172 Jean-Marie De Koninck

6 397

• the prime number which appears the most often as the

15th

prime factor of an

integer (see the number 199).

6 399

• the second solution of τ (n + 1) − τ (n) = 17 (see the number 1 295).

6 435

• the 11th odd abundant number (see the number 945).

6 451

• the third prime number p such that

31p−1

≡ 1 (mod

p2)

(see the number 79).

6 474

• the third solution of σ2(n) = σ2(n + 12) (see the number 864).

6 489

• the smallest number n which allows the sum

m≤n

1

φ(m)

to exceed 17 (see the

number 177).

6 552 (=

23

·

32

· 7 · 13)

• the third solution of

σ(n)

n

=

10

3

(see the number 1 080).

6 569

• the

16th

prime number pk such that p1p2 . . . pk − 1 is prime (see the number

317).

6 578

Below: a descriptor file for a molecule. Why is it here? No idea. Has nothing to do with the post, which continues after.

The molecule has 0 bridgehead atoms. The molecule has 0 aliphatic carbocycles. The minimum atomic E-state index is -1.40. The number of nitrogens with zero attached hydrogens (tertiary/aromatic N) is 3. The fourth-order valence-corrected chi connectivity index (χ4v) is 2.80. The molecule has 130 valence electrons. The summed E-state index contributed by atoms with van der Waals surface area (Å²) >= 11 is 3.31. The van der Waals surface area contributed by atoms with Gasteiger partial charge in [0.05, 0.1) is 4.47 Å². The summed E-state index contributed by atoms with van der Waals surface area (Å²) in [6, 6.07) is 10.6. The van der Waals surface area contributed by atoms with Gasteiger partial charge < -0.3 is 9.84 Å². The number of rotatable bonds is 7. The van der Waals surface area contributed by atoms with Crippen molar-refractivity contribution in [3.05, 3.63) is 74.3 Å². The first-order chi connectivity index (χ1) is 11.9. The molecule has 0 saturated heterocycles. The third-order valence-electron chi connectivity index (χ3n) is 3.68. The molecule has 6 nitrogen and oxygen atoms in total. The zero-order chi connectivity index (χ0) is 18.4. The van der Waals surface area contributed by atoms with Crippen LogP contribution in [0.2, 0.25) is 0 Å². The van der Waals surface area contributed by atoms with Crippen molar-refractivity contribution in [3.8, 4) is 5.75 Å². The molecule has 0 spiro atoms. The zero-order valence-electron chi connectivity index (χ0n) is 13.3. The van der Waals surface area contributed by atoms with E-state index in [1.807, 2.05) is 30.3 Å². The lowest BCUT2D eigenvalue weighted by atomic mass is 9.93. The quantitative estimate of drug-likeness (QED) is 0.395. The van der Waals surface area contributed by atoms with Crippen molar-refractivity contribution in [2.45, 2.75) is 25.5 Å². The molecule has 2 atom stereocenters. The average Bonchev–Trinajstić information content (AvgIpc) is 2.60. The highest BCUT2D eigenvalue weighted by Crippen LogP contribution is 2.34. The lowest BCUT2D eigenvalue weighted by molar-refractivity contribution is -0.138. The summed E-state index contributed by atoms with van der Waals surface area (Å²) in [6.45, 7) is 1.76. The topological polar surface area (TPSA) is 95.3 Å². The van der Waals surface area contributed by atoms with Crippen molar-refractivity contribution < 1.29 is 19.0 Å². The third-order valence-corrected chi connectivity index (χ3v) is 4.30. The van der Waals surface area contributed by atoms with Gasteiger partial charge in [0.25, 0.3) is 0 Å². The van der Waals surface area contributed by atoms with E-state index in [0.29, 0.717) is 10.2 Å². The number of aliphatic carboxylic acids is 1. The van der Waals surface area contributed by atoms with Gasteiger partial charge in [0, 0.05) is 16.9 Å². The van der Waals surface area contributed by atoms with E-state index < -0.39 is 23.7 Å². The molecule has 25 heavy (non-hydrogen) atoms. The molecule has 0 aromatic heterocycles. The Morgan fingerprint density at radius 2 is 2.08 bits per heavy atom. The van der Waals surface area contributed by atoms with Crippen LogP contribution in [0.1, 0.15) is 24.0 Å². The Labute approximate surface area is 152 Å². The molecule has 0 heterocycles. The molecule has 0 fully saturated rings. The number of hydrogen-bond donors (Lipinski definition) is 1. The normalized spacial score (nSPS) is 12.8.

• the smallest number which can be written as the sum of three distinct fourth

powers in two distinct ways: 6 578 =

14

+

24

+

94

=

34

+

74

+

84

(Martin,

1876); for the case when the condition “distinct” is not required, see the num-

ber 2 673; if nk stands for the smallest number n which can be written as

the sum of three distinct fourth powers in k distinct ways, then n2 = 6 578,

n3 = 811 538, n4 = 5 978 883, n5 = n6 = 292 965 218, n7 = 779 888 018 and

n8 = 5 745 705 602; for the analogue question with the fifth powers, see the

number 1 375 298 099; for the sixth powers, see the number 160 426 514;